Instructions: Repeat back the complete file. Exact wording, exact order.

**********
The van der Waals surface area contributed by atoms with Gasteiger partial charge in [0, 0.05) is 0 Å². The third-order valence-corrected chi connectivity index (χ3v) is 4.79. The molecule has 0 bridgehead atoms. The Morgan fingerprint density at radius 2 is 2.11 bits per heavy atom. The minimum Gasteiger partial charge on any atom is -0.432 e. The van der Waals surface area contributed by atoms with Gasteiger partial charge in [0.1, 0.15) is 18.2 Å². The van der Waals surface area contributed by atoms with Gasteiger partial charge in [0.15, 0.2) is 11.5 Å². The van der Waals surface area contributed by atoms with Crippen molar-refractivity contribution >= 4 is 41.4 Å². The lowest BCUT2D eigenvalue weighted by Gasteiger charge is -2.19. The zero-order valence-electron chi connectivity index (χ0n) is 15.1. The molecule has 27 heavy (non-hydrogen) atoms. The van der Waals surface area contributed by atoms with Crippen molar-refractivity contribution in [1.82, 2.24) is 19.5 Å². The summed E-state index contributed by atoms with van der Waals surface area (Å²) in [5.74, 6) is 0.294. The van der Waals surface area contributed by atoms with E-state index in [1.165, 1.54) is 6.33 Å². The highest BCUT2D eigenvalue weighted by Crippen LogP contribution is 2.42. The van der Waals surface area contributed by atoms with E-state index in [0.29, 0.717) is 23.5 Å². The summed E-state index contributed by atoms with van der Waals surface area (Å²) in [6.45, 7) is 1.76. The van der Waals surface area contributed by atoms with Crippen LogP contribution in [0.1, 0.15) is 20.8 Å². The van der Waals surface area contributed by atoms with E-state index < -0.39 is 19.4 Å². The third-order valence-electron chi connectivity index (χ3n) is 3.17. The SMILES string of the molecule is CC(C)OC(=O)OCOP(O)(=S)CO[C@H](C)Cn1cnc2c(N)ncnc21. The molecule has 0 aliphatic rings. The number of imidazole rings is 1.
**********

The van der Waals surface area contributed by atoms with Gasteiger partial charge in [0, 0.05) is 0 Å². The third-order valence-corrected chi connectivity index (χ3v) is 4.79. The molecule has 0 bridgehead atoms. The Morgan fingerprint density at radius 2 is 2.11 bits per heavy atom. The minimum Gasteiger partial charge on any atom is -0.432 e. The van der Waals surface area contributed by atoms with Gasteiger partial charge in [0.1, 0.15) is 18.2 Å². The van der Waals surface area contributed by atoms with Gasteiger partial charge in [0.15, 0.2) is 11.5 Å². The van der Waals surface area contributed by atoms with Crippen molar-refractivity contribution >= 4 is 41.4 Å². The lowest BCUT2D eigenvalue weighted by Gasteiger charge is -2.19. The zero-order valence-electron chi connectivity index (χ0n) is 15.1. The molecule has 27 heavy (non-hydrogen) atoms. The van der Waals surface area contributed by atoms with Crippen molar-refractivity contribution in [1.82, 2.24) is 19.5 Å². The summed E-state index contributed by atoms with van der Waals surface area (Å²) in [5.74, 6) is 0.294. The van der Waals surface area contributed by atoms with E-state index in [1.165, 1.54) is 6.33 Å². The highest BCUT2D eigenvalue weighted by Crippen LogP contribution is 2.42. The van der Waals surface area contributed by atoms with E-state index in [0.29, 0.717) is 23.5 Å². The summed E-state index contributed by atoms with van der Waals surface area (Å²) in [6.45, 7) is 1.76. The van der Waals surface area contributed by atoms with Crippen LogP contribution in [0.1, 0.15) is 20.8 Å². The van der Waals surface area contributed by atoms with E-state index < -0.39 is 19.4 Å². The third-order valence-electron chi connectivity index (χ3n) is 3.17. The SMILES string of the molecule is CC(C)OC(=O)OCOP(O)(=S)CO[C@H](C)Cn1cnc2c(N)ncnc21. The molecule has 0 aliphatic rings. The number of imidazole rings is 1.